The UK Government, in collaboration with the French Government, the Commonwealth War Graves Commission, Westminster Abbey, Royal British Legion and Manchester City Council, will host three events to mark one of the defining battles of the First World War.
The commemorative events include:
- An evening service at Westminster Abbey on 30 June attended by HM The Queen followed by an overnight vigil at the Grave of the Unknown Warrior.
- A commemorative service at the Thiepval Memorial in France that will tell the story of the Somme through cultural and military content, including hymns, readings and music.
- A national commemorative event in Manchester that will include a Home Front and military parade, a wreath laying Cenotaph Service, a service at Manchester Cathedral and an evening concert at Heaton Park.
The Battle of the Somme began at 7.30am on 1 July 1916 and lasted for 141 days, resulting in over one million casualties on all sides. Today, the nation will remember those who lost their lives and loved ones on the French battlefields.
Prime Minister David Cameron said:
Today is a chance to reflect on the sacrifice not just of the thousands of British and Commonwealth troops who gave their lives, but of the men on all sides who did not return home. It is an opportunity to think about the impact of the devastation felt by communities across all of the nations involved, which left mothers without sons, wives without husbands and children without fathers.
The young men who left our shores believed in the cause for which they fought and we honour their memory. But today is also a chance to stand as friends with the representatives of all the countries who are here today. This event and the Thiepval monument itself bear testament to a solemn pledge – those who died here will never be forgotten.
Culture Secretary John Whittingdale said:
Today we take time to reflect upon the enormous courage of those who fought for us 100 years ago. We must never forget the sacrifice they made for us.
The Prince of Wales and The Duchess of Cornwall, The Duke and Duchess of Cambridge, Prince Harry and The Duke and Duchess of Gloucester will attend the commemorative event in France with the Prime Minister David Cameron and French President Francois Hollande. They will be joined by Heads of States and representatives from the nations who fought in the battle, as well as French, British and Irish schoolchildren, descendants of those who fought and members of the public.
A short film featuring descendants of men who fought in the battle.
A short film featuring descendants of men who fought in the battle
Notes to Editors:
The Thiepval Memorial was built and is maintained by the Commonwealth War Graves Commission. It is the largest Commonwealth war memorial in the world and bears the names of more than 72,000 men who died at the Somme and who have no known grave. The memorial was designed by Sir Edwin Lutyens and was unveiled on 1 August 1932 by Edward, Prince of Wales. Thiepval is both a memorial to the missing and a monument commemorating the alliance between the British Empire and France. Beside the memorial is a cemetery with equal numbers of Commonwealth and French graves, brought together from all over the battlefield.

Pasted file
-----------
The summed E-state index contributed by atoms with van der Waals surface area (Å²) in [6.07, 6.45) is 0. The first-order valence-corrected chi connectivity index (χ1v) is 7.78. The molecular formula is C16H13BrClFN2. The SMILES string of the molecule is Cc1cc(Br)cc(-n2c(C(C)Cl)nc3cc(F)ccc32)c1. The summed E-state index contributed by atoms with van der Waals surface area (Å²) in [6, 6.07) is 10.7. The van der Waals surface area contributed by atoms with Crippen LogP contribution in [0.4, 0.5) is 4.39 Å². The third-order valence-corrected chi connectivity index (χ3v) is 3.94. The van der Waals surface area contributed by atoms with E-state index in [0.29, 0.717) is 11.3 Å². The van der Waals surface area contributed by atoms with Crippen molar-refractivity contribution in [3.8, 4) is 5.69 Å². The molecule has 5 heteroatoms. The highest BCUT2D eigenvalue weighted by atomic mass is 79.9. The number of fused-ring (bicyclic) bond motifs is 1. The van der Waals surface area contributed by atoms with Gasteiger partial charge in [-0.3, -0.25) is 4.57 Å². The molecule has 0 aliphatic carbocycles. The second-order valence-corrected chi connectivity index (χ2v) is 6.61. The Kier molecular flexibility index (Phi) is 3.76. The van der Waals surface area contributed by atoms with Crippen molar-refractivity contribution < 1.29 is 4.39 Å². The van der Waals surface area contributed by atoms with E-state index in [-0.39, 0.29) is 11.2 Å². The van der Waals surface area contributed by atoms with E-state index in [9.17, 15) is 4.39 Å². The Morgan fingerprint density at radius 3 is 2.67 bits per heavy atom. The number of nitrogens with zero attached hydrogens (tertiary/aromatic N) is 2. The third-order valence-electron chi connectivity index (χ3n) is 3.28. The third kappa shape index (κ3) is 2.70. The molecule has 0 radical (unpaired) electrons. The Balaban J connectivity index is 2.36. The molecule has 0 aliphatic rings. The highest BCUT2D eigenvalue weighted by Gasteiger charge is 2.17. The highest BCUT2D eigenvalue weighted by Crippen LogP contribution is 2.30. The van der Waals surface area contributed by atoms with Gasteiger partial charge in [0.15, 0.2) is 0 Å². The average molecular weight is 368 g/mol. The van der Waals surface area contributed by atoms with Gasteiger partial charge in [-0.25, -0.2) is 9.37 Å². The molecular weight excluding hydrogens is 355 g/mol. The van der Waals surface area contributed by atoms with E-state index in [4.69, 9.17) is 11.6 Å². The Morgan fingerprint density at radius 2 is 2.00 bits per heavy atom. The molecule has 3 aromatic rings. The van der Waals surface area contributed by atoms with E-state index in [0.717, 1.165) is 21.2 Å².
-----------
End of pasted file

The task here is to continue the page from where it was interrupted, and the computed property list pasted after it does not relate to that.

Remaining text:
The Thiepval Somme centenary commemorative event is hosted by the French and UK Governments, working in partnership with the Commonwealth War Graves Commission (CWGC); and The Royal British Legion (RBL). Further details can be found here.
There will be an act of commemoration held daily for the duration of the battle, hosted by The Royal British Legion. Guests are required to register their attendance for the events between 2 July and 18 November at the RBL website.
More details of visiting the region can be found on the Somme website at www.somme1418.com.
More information on the Thiepval Memorial can be found here.
More information on educational resources for schools connected to the Battle of the Somme can be found at www.britishcouncil.org.
Participants in the video include Clive Adlam, whose father Tom Adlam was awarded the Victoria Cross for his part in taking a German trench. David Guyon, whose grandfather Major George Sutherland Guyon was killed in action on the first day, while leading the Bradford Pals.
It also features five year old Oscar Varns whose great great great uncle Ernest Copley was killed on 1 July 1916 at Fricourt is among the youngest participants along with Francesca Loades, also aged five, whose great great grandfather Knightley Barlow survived. Between them they read from the Laurence Binyon poem For The Fallen
Others include Nana Twumasi-Ankrah, a current serving solider with the British Army and Leicester schoolgirls Inas Issuf and Zakiyah Xecur who, with fellow pupils at Moat Community College, are learning about the 77 old boys who died during the First World War.
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